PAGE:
STEM fields are still overwhelmingly male, and governments, nonprofits, schools, activists, and some tech companies have been pushing to make the field more diverse by recruiting and retaining more female talent. While the desire to become a doctor or an engineer isn’t the only thing keeping STEM a boy’s club, women also need more role models in the fields whose success and accomplishments they can look up to. Even if some of those role models are fictional.

Now that The X-Files has returned to Fox, perhaps Dana Scully will have an opportunity to shepherd a whole new generation of women into the sciences.

[h/t Fast Company]

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Yale's Insanely Popular Happiness Course Is Now Open to Everyone Online
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Yale University's happiest course is giving people yet another reason to smile. After breaking registration records, "Psychology and the Good Life" has been repurposed into a free online course anyone can take, Quartz reports.

Psychology professor Laurie Santos debuted the class in the 2018 spring semester, and it's officially the most popular course in the university's 317-year history. About 1200 students, or a quarter of Yale's undergraduate student body, are currently enrolled. Now that a free version of the course has launched on Coursera, the curriculum is about to reach even more learners.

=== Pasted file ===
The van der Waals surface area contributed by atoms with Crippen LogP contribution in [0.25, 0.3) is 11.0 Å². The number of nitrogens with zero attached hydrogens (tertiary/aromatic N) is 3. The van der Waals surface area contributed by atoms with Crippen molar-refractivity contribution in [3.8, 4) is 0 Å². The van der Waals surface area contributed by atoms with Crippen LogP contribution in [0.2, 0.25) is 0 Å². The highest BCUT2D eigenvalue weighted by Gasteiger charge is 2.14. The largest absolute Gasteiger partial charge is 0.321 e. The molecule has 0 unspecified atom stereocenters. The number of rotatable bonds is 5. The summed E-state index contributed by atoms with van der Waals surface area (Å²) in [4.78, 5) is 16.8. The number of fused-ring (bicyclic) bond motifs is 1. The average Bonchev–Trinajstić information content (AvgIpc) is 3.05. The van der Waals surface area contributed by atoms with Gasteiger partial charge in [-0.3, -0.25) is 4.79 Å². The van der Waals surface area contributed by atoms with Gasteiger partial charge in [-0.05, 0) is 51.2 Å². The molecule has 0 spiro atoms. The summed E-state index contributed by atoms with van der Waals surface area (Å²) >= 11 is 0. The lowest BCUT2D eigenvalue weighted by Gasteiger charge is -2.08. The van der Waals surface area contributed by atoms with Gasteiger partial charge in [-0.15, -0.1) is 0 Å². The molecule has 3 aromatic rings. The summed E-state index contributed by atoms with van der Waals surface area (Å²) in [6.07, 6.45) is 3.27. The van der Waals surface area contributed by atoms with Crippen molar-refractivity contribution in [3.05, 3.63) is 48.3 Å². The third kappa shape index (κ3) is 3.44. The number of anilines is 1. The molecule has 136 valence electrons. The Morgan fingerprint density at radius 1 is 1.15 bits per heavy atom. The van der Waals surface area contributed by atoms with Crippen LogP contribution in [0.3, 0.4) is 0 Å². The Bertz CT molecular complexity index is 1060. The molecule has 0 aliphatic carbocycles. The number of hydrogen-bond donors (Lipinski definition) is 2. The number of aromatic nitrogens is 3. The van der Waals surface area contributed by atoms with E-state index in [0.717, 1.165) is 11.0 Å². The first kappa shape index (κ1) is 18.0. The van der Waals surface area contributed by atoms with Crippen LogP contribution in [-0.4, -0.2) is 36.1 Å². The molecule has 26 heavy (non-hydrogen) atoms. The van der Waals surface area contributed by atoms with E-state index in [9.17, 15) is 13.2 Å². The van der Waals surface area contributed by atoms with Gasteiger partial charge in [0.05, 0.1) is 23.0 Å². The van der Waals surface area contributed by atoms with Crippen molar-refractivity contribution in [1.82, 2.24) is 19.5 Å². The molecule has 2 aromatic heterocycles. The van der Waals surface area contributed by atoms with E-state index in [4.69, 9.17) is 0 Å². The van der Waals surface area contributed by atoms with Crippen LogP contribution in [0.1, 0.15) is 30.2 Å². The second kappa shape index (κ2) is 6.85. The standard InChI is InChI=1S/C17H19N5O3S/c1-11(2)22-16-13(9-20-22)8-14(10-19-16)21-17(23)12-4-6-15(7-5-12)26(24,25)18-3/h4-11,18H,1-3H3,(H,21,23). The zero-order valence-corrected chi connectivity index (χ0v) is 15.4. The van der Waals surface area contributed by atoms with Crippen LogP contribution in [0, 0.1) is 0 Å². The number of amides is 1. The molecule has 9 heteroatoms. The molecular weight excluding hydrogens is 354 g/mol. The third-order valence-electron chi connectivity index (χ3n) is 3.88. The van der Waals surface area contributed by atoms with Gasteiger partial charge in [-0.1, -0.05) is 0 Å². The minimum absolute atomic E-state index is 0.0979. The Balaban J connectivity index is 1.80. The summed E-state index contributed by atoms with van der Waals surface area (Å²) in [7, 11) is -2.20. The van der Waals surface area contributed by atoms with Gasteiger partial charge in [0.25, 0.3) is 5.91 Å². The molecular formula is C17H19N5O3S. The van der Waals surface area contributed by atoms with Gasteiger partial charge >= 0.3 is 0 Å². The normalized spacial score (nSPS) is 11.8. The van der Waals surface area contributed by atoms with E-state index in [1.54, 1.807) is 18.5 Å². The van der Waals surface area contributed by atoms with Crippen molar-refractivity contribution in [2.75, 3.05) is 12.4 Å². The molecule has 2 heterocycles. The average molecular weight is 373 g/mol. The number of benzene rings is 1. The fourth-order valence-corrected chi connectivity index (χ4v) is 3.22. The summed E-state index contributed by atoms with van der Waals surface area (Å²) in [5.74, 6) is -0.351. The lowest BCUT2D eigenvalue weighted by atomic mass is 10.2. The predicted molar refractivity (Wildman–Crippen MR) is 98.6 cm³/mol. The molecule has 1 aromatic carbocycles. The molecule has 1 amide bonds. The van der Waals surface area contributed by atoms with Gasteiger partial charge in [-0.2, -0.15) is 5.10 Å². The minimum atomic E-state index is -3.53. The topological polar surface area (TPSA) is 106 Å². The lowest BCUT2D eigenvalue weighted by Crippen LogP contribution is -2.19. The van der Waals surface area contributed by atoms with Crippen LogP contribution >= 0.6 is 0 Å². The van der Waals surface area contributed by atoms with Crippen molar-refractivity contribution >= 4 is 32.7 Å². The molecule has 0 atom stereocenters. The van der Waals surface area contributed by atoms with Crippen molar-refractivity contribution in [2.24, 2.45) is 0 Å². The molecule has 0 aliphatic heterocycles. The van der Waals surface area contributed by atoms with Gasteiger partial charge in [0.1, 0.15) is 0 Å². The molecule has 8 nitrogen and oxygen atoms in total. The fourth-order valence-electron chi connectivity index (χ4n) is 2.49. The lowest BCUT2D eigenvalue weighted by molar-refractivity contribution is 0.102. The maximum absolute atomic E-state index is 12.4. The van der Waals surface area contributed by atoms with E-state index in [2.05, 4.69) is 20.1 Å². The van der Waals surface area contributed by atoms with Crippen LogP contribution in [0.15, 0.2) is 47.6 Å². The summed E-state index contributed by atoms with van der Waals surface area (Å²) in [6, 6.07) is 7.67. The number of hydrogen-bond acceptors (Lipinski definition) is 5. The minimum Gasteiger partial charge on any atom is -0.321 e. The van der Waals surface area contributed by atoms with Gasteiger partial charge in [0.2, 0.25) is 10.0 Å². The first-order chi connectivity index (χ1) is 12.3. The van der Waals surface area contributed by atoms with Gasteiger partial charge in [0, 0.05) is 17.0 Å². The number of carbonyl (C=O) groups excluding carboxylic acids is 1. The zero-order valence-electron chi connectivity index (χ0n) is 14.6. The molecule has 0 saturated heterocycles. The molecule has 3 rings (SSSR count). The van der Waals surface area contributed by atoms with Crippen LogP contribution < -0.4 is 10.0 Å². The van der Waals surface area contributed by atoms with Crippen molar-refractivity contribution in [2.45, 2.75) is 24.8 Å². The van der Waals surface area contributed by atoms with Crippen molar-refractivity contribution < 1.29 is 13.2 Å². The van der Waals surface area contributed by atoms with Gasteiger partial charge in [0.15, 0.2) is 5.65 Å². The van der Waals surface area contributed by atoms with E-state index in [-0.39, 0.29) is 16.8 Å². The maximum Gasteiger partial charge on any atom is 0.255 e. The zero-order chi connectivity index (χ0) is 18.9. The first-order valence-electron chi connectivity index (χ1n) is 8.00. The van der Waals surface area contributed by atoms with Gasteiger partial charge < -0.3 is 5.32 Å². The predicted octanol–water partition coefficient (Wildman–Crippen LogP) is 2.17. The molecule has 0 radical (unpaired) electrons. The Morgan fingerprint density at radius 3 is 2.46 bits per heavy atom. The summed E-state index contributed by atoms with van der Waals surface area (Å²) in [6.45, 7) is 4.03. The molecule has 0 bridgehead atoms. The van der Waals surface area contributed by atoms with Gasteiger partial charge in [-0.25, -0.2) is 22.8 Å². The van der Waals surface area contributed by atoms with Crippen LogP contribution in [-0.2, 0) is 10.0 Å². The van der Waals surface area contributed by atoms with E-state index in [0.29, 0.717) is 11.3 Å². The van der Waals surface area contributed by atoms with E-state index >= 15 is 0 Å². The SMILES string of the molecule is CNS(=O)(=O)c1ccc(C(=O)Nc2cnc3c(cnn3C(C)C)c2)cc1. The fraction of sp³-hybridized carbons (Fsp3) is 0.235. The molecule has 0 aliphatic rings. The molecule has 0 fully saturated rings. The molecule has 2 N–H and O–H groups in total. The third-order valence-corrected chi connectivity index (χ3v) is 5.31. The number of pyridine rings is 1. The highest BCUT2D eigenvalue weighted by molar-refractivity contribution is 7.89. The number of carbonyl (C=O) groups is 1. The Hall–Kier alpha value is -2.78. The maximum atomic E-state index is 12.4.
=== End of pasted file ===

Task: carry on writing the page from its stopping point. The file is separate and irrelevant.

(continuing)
The online "Science of Well-Being" class is led by Santos from her home. Throughout the course, students will learn about happiness from a psychological perspective, including misconceptions about happiness and activities that have been proven to boost life satisfaction. "The purpose of the course is to not only learn what psychological research says about what makes us happy but also to put those strategies into practice," the course description reads.

Each section comes with readings, video lessons, and a quiz, as well as the chance to connect and brainstorm with classmates. After passing the assignments, students come away from the six-week course with a certificate and hopefully a broader understanding of the factors that contribute to a happy life. You can visit the course page over at Coursera to enroll.

[h/t Quartz]